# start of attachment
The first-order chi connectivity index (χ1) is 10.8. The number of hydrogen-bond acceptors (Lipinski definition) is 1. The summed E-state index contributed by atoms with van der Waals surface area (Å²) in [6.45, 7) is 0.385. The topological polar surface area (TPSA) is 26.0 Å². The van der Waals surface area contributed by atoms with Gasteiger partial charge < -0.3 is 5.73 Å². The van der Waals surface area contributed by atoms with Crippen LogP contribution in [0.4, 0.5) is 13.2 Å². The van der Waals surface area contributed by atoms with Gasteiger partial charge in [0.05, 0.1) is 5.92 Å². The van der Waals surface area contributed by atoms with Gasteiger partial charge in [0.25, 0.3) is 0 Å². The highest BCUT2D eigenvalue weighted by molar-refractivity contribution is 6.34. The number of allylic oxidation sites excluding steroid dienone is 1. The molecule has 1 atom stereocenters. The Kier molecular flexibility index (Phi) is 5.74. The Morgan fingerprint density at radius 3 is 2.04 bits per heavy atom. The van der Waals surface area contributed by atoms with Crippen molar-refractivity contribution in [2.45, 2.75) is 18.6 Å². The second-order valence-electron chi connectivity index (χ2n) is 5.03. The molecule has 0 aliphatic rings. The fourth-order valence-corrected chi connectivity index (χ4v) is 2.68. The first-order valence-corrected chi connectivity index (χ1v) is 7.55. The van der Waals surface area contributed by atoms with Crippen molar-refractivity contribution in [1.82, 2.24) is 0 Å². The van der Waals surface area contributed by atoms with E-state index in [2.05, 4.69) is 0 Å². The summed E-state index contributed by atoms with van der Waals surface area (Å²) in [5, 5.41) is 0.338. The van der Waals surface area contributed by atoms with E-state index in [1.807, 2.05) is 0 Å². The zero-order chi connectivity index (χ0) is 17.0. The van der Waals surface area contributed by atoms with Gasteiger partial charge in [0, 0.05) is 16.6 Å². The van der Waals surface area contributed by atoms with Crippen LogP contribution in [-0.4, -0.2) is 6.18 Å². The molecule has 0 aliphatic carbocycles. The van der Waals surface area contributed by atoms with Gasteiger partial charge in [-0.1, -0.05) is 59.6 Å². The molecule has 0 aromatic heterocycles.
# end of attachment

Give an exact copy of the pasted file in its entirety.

The first-order chi connectivity index (χ1) is 10.8. The number of hydrogen-bond acceptors (Lipinski definition) is 1. The summed E-state index contributed by atoms with van der Waals surface area (Å²) in [6.45, 7) is 0.385. The topological polar surface area (TPSA) is 26.0 Å². The van der Waals surface area contributed by atoms with Gasteiger partial charge < -0.3 is 5.73 Å². The van der Waals surface area contributed by atoms with Crippen LogP contribution in [0.4, 0.5) is 13.2 Å². The van der Waals surface area contributed by atoms with Gasteiger partial charge in [0.05, 0.1) is 5.92 Å². The van der Waals surface area contributed by atoms with Gasteiger partial charge in [0.25, 0.3) is 0 Å². The highest BCUT2D eigenvalue weighted by molar-refractivity contribution is 6.34. The number of allylic oxidation sites excluding steroid dienone is 1. The molecule has 1 atom stereocenters. The Kier molecular flexibility index (Phi) is 5.74. The Morgan fingerprint density at radius 3 is 2.04 bits per heavy atom. The van der Waals surface area contributed by atoms with Crippen molar-refractivity contribution in [2.45, 2.75) is 18.6 Å². The second-order valence-electron chi connectivity index (χ2n) is 5.03. The molecule has 0 aliphatic rings. The fourth-order valence-corrected chi connectivity index (χ4v) is 2.68. The first-order valence-corrected chi connectivity index (χ1v) is 7.55. The van der Waals surface area contributed by atoms with Crippen molar-refractivity contribution in [1.82, 2.24) is 0 Å². The van der Waals surface area contributed by atoms with E-state index in [2.05, 4.69) is 0 Å². The summed E-state index contributed by atoms with van der Waals surface area (Å²) in [5, 5.41) is 0.338. The van der Waals surface area contributed by atoms with E-state index in [1.807, 2.05) is 0 Å². The zero-order chi connectivity index (χ0) is 17.0. The van der Waals surface area contributed by atoms with Gasteiger partial charge in [0, 0.05) is 16.6 Å². The van der Waals surface area contributed by atoms with Crippen LogP contribution in [-0.4, -0.2) is 6.18 Å². The molecule has 0 aliphatic carbocycles. The van der Waals surface area contributed by atoms with Gasteiger partial charge in [-0.1, -0.05) is 59.6 Å². The molecule has 0 aromatic heterocycles.